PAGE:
Garlic

Did you know that sticking a clove of garlic in your ear could stop an earache? For centuries, this now commonplace staple has been thought to add physical strength to those who consume it.

Garlic is a member of the lily family, along with leeks, chives, onions and shallots. The bulb – which is the edible bit – grows beneath the ground, just like potatoes. Readily available in supermarkets around the world, the major suppliers today include California, Texas, Louisiana, France, Spain, Italy and Mexico. In this country, we’ve got three kinds to choose from – white-skinned American garlic, Mexican or Italian garlic (mauve-colored and milder in taste) and elephant garlic, which is actually a leek, not garlic (quite monstrous, and the mildest of the three.)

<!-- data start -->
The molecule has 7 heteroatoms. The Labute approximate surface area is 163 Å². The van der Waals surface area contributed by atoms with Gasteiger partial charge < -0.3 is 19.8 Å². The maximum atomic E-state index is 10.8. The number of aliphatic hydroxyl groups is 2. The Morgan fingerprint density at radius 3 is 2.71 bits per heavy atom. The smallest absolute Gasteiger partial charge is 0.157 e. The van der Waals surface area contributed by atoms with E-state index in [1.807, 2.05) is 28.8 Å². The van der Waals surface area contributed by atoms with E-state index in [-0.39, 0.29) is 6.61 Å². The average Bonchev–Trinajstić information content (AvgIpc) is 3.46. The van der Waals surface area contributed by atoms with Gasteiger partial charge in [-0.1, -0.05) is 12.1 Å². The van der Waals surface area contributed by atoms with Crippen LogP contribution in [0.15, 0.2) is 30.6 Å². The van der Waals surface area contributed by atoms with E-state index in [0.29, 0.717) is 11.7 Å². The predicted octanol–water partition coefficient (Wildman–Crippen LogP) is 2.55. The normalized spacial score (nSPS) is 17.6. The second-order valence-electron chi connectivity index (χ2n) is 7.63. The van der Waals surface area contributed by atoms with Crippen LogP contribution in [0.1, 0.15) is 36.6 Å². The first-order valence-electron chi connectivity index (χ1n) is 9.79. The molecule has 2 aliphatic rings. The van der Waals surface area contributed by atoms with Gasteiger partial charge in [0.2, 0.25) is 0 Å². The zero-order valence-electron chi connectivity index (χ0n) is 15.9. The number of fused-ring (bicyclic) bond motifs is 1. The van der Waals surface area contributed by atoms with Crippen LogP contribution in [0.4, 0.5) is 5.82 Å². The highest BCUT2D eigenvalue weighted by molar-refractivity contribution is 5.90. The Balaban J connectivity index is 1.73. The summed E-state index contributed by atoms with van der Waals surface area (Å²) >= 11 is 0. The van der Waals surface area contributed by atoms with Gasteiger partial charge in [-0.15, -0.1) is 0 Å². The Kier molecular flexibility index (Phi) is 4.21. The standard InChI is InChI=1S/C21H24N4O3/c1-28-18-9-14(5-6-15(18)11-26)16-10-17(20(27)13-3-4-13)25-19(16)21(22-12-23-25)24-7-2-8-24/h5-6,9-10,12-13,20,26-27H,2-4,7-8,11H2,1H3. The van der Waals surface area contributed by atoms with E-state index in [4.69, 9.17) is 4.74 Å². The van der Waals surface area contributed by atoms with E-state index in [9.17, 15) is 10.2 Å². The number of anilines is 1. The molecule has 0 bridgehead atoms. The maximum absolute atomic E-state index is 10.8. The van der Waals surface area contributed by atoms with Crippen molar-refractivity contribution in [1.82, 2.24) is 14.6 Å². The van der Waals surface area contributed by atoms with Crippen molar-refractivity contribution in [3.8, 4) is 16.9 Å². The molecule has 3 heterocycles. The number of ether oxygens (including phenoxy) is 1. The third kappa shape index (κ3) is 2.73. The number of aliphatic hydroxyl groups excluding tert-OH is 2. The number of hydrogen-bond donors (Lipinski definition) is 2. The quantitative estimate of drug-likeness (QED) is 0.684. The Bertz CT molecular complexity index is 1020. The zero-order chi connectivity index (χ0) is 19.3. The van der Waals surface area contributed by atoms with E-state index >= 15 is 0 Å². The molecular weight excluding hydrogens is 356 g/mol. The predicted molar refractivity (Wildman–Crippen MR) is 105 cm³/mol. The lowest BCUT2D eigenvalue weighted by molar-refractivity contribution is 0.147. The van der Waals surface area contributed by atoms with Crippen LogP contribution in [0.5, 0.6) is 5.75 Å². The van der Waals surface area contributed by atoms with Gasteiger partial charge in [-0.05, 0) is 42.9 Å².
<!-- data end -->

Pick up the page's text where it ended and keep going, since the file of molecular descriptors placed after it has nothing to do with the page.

Though available in other forms – powder and flakes – garlic is such a wonderful spice that not using the fresh variety is almost sinful. It’s easy to peel, crush or dice and is one of the more versatile spices available. Remember, the way to know if you have a good garlic press is if you can crush a clove without peeling it. If you can’t – time to get a new one.

Fresh garlic is best stored in an open container in a cool, dark place. Bulbs should be able to keep for eight weeks at a time – whereas if you break the cloves off individually, they will begin to dry after about three days.



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